So, let’s start there! In an episode that prominently features the hot-button political issues surrounding the younger Abbey ladies’ sex lives, Lady Mary is just stressing out because too many rich white dudes are totally into her, as always. Lady Mary is rich white dude catnip, and this week, she is trapped in a box full of frisky kittens. First, former suitor Evelyn Napier shows up with the news that he is working with the government on determining whether large, old estates—like, say, Downton—can survive into the 20th century. Also, to confirm that he is still into Mary. Then, Napier’s colleague Mr. Blake shows up, at which point he confirms that he does not believe Mary “deserves to survive,” because she is a big spoiled estate-owning brat and he is a staunch supporter of middle-class values, such as crashing at rich people's mansions for a few days with one's rich-white-dude buddies and disapproving loudly of everyone else in the room the entire time. Despite his fiery class-war rhetoric, he too is into Mary. And finally, we get the return of Lord Gillingham—whom viewers may remember from earlier this season as “the guy who took all of 24 hours to propose to Mary”—who seems, shockingly, to still be totally into Mary.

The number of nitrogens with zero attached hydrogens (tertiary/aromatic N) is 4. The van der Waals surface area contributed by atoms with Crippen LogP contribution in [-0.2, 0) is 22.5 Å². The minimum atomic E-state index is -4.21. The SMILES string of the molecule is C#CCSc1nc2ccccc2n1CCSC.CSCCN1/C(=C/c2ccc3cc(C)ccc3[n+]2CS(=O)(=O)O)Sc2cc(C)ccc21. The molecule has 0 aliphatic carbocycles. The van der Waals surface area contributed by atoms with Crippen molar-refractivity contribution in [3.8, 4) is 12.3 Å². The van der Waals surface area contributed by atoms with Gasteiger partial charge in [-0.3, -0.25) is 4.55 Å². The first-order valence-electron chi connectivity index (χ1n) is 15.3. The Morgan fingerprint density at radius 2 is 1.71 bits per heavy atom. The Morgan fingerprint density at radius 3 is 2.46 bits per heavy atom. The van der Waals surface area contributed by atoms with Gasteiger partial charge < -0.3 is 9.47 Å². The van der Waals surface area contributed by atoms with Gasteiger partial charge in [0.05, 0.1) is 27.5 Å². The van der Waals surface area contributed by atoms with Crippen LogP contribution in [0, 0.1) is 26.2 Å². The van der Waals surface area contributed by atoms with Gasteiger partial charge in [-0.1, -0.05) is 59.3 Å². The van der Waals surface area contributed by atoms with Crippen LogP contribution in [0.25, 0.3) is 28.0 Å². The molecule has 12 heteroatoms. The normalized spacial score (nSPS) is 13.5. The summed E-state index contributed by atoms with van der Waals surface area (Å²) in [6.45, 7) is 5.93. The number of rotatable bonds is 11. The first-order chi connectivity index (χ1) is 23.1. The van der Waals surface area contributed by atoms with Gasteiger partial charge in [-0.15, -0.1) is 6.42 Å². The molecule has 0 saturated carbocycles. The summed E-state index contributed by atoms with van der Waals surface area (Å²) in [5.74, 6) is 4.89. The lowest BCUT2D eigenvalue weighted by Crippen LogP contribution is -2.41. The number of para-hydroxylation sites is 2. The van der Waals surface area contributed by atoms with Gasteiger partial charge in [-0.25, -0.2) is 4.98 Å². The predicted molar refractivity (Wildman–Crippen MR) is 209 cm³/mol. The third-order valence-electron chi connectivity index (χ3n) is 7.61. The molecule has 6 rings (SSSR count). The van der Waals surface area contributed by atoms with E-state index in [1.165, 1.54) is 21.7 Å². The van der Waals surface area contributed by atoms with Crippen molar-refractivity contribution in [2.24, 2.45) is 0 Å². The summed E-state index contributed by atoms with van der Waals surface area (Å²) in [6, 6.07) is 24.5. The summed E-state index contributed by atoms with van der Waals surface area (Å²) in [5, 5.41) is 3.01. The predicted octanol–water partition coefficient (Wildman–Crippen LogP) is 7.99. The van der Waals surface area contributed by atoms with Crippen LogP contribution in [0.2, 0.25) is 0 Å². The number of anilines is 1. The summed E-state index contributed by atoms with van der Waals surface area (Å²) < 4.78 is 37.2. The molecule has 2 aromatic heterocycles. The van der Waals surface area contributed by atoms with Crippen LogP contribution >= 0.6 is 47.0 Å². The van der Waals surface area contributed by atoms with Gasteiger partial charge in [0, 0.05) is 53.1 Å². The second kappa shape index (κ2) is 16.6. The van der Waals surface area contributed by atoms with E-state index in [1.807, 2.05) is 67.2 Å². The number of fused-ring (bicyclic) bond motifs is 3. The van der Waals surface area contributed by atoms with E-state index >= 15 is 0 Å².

All of which leads us to the highly romantic scene in which Lady Mary probably swallows pig poop. Whilst touring the estates, and specifically the pigpens, Lady Mary and Mr. Blake discover that Downton’s pigs are perilously dehydrated, due to pig-related negligence. In the eyes of Mr. Blake, Lady Mary earns her “right to survive”—and his heart—by staying by his side and bringing the pigs water. This process involves the both of them falling down and wallowing about until they are completely covered in mud. And that mud, it is quite clear, has been strenuously and recently occupied by some pigs. Pigs who poop. Pigs who poop in that mud. Even when this horror has been endured, the two of them sit about in pig mud, laughing and teasing each other, at which point Mr. Blake—I am not kidding here—scoops up some of the pig mud and throws it right at Mary’s open mouth. I believe it’s meant to be sexy. I believe it’s meant to be playful. (Lady Mary certainly seems to agree.) But I also believe that, should Gillingham and Napier lose the battle for Mary’s affections, the next season of Downton Abbey may feature Lady Mary’s wedding to a guy who once accidentally fed her pig feces.